There is often a window between the time you check a domain, chat to the client6 and confirm that they would like it registered, only to find out it’s taken and then having to rinse and repeat the process. This also ends up making someone look like a chump.

  • Marge Inoferror

    The problem is ICANN – they need to step in and provide the consumer with a WHOIS source that can be trusted to be safe from abuse.

    Network Solutions IS the devil, but it is ICANN’s sandbox – they make the rules. They need to tighten up their registrar agreements.

  • http://www.thevanblog.com Steven Bradley

    Highly unethical and a good reason never to use Network Solutions. Marge makes a good point that ICANN should set up a WHOIS source safe from abuse.

    I suppose one way we can all have fun is to search Network Solutions for a lot of complete nonsense domains, the kind that would never be useful to anyone and watch NS register them.

  • http://www.ioergercreative.com Roderick

    Just to clarify, it costs nothing for Network Solutions to hold a domain for up to 5 days.

    A rule was put into place to protect registrars from fraud so they can register a domain for 5 days before having to actually pay for them.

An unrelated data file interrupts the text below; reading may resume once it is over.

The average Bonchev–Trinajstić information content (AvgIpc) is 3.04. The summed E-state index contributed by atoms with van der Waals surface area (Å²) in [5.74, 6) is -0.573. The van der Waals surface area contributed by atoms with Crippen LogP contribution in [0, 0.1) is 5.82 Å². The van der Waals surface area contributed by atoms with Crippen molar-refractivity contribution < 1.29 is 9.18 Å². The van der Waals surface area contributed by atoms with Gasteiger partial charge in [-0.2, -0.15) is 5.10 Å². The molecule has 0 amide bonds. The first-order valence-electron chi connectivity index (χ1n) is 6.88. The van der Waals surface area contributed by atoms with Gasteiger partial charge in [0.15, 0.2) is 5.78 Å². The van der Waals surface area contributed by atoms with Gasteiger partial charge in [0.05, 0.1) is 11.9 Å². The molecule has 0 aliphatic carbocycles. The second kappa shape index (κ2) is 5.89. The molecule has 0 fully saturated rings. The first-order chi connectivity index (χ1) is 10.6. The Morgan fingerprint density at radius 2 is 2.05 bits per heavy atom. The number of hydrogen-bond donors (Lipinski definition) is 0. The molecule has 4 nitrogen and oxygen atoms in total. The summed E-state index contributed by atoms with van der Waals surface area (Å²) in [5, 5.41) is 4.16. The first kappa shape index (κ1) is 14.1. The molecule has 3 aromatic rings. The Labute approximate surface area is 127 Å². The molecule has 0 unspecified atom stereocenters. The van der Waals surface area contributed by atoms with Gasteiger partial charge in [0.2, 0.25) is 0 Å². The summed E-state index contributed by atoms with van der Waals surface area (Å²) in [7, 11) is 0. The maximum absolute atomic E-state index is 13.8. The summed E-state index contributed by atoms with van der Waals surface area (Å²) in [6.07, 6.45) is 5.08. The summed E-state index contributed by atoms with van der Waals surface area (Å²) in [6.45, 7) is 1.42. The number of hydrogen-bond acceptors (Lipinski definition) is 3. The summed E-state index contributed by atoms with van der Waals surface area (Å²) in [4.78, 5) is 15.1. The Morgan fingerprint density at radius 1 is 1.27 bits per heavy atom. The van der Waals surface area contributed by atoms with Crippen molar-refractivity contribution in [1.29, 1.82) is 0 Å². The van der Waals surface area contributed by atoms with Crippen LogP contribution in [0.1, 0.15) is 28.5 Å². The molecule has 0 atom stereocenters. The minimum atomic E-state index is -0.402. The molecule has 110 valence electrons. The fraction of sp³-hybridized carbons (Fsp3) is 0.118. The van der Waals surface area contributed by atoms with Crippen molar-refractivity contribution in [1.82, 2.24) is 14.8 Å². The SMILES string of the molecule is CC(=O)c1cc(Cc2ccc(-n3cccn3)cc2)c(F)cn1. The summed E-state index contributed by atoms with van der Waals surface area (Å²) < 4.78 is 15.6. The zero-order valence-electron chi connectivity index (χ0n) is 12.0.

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  • Doug

    It happened to me a few days ago. I searched for domain around noon and it was available. Went back again a few hours later and it was then owned by Network solutions but for sale for $35. I called and they told me about their 4 day reservation policy which I believed at the moment. I forked over the $35 because I really want the domain. But now am very angry – especially knowing this is about 3 – 5 times the market rate. Its unethical and unconscienable (sp?). Imagine the US patent office doing the same thing. What is ICANN doing about this?

  • http://natabuism.com Karrie

    This has been going on for more than 5 years. I would venture to say that this practice is bordering on fraud and false advertising or at the very least a form of unfair abuse. This is highly unethical and the reason that I use godaddy.com!

  • http://www.facebook.com/pages/YouGov-Surveys/28215144078 YouGov

    I think this is relatively common but you hope that the big names in domain registration are not involved. Certainly it is pretty unethical.